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Lecture 5

Winter Week 5 - Inferential Statistics (Introduction)

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Department
Nursing
Course
NUR 80A/B
Professor
L.Atack
Semester
Fall

Description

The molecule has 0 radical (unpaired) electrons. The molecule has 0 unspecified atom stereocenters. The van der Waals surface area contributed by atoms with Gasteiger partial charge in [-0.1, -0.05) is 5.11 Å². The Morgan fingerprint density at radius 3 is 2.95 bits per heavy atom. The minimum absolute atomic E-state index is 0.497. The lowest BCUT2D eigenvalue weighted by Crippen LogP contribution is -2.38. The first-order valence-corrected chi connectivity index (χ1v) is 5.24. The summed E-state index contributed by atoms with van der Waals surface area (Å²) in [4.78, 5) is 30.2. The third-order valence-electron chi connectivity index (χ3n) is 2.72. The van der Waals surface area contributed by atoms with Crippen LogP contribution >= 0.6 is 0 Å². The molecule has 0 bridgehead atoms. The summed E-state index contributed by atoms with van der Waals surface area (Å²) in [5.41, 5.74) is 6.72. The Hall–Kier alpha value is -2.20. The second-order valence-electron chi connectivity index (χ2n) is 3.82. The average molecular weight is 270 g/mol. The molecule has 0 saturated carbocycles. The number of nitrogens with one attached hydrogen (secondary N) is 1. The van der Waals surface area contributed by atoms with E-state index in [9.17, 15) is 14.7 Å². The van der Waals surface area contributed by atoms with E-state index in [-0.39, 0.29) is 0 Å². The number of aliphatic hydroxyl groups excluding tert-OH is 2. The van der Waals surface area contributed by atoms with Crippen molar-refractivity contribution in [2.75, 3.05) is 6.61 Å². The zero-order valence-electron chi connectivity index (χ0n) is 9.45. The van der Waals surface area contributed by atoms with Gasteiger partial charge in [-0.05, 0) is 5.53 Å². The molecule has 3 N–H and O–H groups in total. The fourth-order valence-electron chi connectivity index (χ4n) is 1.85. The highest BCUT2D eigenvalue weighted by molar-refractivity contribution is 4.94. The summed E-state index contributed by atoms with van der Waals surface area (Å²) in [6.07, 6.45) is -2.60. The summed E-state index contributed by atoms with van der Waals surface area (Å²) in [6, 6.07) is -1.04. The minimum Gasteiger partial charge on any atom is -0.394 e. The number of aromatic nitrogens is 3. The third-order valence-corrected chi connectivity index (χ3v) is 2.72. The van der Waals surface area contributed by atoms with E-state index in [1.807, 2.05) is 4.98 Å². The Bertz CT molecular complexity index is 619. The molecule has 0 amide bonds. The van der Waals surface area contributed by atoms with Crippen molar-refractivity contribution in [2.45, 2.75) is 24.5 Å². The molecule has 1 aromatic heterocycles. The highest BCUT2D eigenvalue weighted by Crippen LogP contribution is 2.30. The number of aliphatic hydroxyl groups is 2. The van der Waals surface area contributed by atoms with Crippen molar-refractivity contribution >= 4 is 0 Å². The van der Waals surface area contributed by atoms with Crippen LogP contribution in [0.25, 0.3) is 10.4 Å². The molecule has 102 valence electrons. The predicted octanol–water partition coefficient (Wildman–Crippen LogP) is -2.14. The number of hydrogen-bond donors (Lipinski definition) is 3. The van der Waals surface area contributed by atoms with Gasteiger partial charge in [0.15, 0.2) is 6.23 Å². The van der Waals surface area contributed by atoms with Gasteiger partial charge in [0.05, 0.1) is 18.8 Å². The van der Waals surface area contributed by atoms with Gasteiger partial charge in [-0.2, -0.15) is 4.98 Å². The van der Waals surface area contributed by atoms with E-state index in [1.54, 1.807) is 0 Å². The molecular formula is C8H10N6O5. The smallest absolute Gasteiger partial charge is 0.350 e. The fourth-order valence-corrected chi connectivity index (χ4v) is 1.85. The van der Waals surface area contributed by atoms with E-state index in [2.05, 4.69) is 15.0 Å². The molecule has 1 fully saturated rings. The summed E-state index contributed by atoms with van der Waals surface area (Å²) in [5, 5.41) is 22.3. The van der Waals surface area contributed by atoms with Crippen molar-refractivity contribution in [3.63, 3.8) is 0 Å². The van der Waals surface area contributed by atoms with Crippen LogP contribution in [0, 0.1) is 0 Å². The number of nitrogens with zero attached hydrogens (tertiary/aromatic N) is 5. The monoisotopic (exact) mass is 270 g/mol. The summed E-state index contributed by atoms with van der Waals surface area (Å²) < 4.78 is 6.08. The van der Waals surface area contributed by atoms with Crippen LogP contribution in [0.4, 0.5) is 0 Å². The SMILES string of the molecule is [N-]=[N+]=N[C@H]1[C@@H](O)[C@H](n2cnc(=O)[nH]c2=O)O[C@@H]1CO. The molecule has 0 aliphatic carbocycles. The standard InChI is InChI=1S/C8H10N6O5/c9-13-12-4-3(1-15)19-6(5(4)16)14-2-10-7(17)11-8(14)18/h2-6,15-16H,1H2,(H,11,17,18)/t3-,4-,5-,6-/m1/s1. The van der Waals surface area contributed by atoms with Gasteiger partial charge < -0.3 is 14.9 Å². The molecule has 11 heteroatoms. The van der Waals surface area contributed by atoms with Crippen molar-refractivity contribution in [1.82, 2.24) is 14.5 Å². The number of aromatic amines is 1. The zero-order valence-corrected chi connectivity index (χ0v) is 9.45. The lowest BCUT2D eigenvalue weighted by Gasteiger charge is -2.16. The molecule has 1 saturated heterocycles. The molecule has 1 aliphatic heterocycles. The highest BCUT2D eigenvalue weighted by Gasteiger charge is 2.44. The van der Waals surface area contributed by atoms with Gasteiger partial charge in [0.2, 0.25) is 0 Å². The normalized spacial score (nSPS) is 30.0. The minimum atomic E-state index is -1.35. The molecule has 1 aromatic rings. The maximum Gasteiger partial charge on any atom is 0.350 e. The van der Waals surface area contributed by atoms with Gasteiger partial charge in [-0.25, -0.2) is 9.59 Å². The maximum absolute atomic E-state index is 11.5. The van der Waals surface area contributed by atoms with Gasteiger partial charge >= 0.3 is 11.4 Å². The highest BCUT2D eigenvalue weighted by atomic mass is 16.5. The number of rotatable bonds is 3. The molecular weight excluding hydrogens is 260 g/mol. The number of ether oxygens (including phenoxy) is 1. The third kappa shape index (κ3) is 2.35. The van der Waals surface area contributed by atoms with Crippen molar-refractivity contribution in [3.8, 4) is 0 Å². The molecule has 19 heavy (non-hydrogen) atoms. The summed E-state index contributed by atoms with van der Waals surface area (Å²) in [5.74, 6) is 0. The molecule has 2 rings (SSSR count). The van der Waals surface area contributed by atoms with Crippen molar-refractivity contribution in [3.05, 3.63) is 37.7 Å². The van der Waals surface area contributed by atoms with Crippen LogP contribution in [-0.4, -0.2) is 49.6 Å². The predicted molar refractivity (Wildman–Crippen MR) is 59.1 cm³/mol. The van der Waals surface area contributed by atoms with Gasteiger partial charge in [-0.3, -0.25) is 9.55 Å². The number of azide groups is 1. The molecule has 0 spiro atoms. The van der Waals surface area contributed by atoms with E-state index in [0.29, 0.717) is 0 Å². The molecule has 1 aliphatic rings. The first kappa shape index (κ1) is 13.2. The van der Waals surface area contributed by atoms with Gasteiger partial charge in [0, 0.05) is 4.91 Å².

Winter Week 5 Inferential Statistics IntroductionMarch1411354 PMReviewDescriptive statistics reviewUsed to organize and describe characteristics of a collection of data Some examples of descriptive statisticsFrequency distributionsMeasures of central tendencyvariabilityContingency tablesInferential statisticsOften the next step after data have been summarized Based on laws of probability and sampling distributions Used to make inferencesfrom a small group sample to a larger group population makes inferences about the population based on the samples characteristicsWe estimate population parameters population values from sample statisticsHow inferential statistics workResearchers collect data from one sample ideally representative of the population probability sampleHowever even with random sampling sample characteristics often are not identical to population ie sampling erroroccurs Therefore researcher must decide whether sample values statistics are a good estimate of population parametersExampleA researcher is interested in knowing the level of knowledge that nursing students have in statistics before they take the research courseThe researcher randomly selects 25 nursing students from a population of 500 in a nursing program and asks them to complete a statistical knowledge testThe mean score on the test is 75 The researcher must then determine the likelihood probabilitythat this mean reflects the actual level of knowledge within the population of nursing studentsInferential statistics help the researcher determine the likelihood probability that study findings reflect the actual population parameter vs just being due to chanceInferential statistics provide objective measuresresearchers can compare study findings with to determine the probability that their findings occurred by chance aloneStatistical inference two formsEstimation of parametersUsed to estimate a single parameter or value eg a population mean as in our example Two forms of estimationPoint estimation a single statistic eg mean score on a statistics testInterval estimation a range of values within which the parameter has a specific probability of lying 95 99 confidence interval CIeg 95 CI for our test mean is 6585 Hypothesis testing more commonProvides objective criteria for deciding whether research hypothesis should be accepted as true or rejected as false Example we hypothesize that maternity patients exposed to a film on breastfeeding would breastfeed longer than mothers who were not If the resultant data is in the expected direction can we conclude that this hypothesis is supported There can be two explanations for the above results 1 the film was effective 2 the difference in this sample was due to chance factors Number 1 is the researchers research hypothesisNumber 2 is the null hypothesisstates that there is no relation between the independent and dependent variablesIt cannot be demonstrated directly that the research hypothesis is correct but it is possible to show using inferential statistics that the null hypothesis has a high probability of being incorrectThe focus of statistical decision making is to either accept the null hypothesis or reject itRejection of the null hypothesis is what researchers seek to accomplish through statistical testsThe decision to accept or reject the null hypothesis is based on statistical significance of the findingsPart 1 SignificanceThe term significant in statistics means study findings are likelydue to some systematic influence and not dueto chance aloneOne of the most useful tools for making decisions about populations based on the information aboutResearch Page 1
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